The Steinway process puts a premium on skilled workers. Steinway has always been an employer of immigrant labor, beginning with the German craftsmen and laborers hired by founder Henry Steinway in the 1860s and 1870s. More recently, Steinway employees have come from much different places—Haitians and Dominicans in the 1980s, exiles from war-torn Yugoslavia in the 1990s—but it still takes time to train them. It takes about a year, for instance, to train a case maker, and “when you lose one of them for a long period of time,” says Gino Romano, a senior supervisor hired in 1964, “it has a serious effect on our output.” Romano recalls one year in mid-June when a case maker was injured in a car accident and was out for several weeks. His department fell behind schedule, and it was September before Romano could find a suitable replacement (an experienced case maker in Florida who happened to be a relative of another Steinway worker).
The company's employees don't necessarily share Spellman's sense of the company's legacy, but many of them are well aware of the brand recognition commanded by the products they craft. “The payback,” says Romano, “is not in [the factory]. The payback is outside, when you get the celebrity treatment for building a Steinway, when you meet somebody for the first time and they ooh and ahh: “You build Steinways? Wow.” You're automatically put on a higher level, and you go, “I didn't realize I was that notable.”
TO FACEBOOK OR NOT TO FACEBOOK
For the past six months, you’ve been heading a hiring committee in charge of hiring a new division manager. It’s been a grueling process—filtering through thousands of applications, seemingly endless meetings and discussions debating people’s qualifications, so many interviews in different cities that it’s hard to remember whom you met and where, and even more debates about who should be flown to your headquarters for a day of final interviews.
But it’s almost all over now. After so many interviews and meetings and discussions, the committee has settled on a candidate that everyone thinks is ideal for the job—Ivy-league educated, lots of management experience, a great personality, driven to succeed, willing to learn. … He was near the top of your list when you began this process six months ago, and here he is now, in first place at the finish line.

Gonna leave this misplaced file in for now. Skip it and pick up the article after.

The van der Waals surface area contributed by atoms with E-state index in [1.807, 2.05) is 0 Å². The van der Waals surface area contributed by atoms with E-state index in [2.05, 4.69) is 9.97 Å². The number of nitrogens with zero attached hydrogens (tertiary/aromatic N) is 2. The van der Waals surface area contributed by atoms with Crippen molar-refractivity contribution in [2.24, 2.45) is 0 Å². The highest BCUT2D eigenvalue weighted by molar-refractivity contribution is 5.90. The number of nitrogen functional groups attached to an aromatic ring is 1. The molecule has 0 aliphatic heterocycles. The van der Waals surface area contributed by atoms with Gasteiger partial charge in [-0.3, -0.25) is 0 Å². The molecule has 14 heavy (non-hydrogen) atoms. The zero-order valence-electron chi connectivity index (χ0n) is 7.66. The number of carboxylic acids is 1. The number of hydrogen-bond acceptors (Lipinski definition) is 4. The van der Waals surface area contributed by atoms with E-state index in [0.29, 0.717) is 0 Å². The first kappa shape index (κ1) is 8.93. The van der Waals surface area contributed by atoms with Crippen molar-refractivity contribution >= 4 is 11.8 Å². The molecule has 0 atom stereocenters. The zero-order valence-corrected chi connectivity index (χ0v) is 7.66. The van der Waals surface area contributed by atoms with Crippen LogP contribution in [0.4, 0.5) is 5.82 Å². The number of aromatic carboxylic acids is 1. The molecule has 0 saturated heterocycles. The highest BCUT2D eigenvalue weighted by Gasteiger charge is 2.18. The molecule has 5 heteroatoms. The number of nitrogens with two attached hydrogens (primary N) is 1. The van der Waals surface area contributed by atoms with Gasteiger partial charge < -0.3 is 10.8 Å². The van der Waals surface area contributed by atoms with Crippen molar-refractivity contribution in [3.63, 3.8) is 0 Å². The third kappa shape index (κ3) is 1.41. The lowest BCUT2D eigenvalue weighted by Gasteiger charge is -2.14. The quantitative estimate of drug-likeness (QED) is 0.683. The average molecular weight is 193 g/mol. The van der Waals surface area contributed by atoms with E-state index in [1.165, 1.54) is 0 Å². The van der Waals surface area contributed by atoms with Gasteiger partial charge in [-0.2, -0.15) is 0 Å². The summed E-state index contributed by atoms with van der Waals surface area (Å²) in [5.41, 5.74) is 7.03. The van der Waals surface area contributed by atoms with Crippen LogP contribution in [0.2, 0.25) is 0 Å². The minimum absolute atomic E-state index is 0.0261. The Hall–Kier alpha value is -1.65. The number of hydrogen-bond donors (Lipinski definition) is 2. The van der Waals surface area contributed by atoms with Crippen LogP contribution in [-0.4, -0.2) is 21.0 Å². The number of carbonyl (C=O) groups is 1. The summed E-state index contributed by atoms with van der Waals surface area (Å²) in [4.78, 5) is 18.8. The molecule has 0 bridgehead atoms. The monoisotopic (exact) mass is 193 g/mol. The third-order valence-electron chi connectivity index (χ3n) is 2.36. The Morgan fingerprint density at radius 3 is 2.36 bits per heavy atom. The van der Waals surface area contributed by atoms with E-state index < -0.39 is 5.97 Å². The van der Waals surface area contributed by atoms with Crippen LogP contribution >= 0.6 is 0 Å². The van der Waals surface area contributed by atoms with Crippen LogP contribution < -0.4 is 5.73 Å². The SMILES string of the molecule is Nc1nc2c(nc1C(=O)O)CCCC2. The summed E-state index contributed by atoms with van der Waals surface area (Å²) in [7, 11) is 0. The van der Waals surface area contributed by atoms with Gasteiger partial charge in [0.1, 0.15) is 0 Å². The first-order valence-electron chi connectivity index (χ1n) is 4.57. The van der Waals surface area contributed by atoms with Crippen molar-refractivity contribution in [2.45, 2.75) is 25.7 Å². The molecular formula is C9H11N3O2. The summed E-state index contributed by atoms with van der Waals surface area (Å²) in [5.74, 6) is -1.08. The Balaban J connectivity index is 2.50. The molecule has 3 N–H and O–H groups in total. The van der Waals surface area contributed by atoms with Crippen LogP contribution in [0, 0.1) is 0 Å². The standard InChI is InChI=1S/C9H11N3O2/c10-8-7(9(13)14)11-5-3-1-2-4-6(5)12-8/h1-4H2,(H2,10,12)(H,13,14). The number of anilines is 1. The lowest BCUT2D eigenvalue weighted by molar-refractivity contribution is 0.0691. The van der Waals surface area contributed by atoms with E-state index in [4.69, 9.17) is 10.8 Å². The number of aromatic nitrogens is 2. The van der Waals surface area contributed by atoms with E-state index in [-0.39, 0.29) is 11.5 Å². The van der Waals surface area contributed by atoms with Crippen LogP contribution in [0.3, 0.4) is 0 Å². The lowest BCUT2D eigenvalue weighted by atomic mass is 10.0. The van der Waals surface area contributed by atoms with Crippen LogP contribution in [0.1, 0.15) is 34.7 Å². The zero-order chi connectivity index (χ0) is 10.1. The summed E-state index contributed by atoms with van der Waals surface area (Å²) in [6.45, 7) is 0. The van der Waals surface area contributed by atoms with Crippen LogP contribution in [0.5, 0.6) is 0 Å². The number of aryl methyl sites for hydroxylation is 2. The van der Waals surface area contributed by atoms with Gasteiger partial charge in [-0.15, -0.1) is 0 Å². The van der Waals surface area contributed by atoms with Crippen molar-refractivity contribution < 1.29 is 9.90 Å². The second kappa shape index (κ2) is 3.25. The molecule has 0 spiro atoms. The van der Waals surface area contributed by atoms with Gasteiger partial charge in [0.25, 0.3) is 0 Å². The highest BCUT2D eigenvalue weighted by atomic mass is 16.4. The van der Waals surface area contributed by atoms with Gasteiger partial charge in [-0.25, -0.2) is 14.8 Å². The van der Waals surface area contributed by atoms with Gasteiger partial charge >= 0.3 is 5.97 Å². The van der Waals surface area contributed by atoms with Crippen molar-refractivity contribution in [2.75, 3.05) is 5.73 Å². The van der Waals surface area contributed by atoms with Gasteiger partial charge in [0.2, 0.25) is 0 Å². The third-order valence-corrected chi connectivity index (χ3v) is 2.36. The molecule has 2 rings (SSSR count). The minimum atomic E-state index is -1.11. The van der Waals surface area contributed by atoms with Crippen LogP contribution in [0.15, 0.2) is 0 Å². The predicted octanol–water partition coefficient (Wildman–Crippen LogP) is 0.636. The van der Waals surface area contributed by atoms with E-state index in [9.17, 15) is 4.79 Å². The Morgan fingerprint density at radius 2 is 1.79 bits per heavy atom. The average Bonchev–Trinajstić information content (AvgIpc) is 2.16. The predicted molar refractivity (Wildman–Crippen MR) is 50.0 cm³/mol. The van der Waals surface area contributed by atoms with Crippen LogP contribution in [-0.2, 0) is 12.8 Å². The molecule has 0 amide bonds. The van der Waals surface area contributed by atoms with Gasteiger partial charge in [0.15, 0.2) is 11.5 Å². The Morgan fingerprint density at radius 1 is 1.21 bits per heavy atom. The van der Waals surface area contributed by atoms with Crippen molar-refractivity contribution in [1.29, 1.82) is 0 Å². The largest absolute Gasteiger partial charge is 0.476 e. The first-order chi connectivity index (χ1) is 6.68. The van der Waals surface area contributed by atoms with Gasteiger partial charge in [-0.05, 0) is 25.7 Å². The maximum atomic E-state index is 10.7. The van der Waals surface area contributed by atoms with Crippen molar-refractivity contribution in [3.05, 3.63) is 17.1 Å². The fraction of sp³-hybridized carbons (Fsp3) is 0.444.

You head into the last hiring committee meeting with lots of relief. Not only are you happy that you found the right person for the job, but you’re really glad that this meeting is just going be a formality. No more debates or arguments about applicants’ work experiences, education, or hobbies. Just walk on in, take a quick vote, and then make a call with the job offer.
But as you walk into the committee meeting, there’s a strange vibe. Some people look quite worried, whereas others are just angry. When you ask what’s going on, one of the committee members responds that in the past few days, she added the final candidate as a friend on Facebook, and what she found on his profile was quite disturbing. There were several photos of him passed out on the sidewalk after drinking too much. Other photos showed him smoking marijuana at a friend’s apartment. Another photo shows him wearing a Nazi costume for what you assume is a Halloween party. And there’s the language—almost all of his posts are filled with obscenities.
After seeing all of this, half the committee wants to go with another candidate. They can’t imagine that this is the kind of person they want leading your company’s most important division. The other half of the committee thinks it’s not a big deal at all. They believe that how he spends his personal time has absolutely no reflection on his ability to manage, and they’re angry that committee members would try to use it against him. So here you are, faced with a split (and angry) committee. They’re looking to you to make break the deadlock—should we hire this guy or move on to someone else?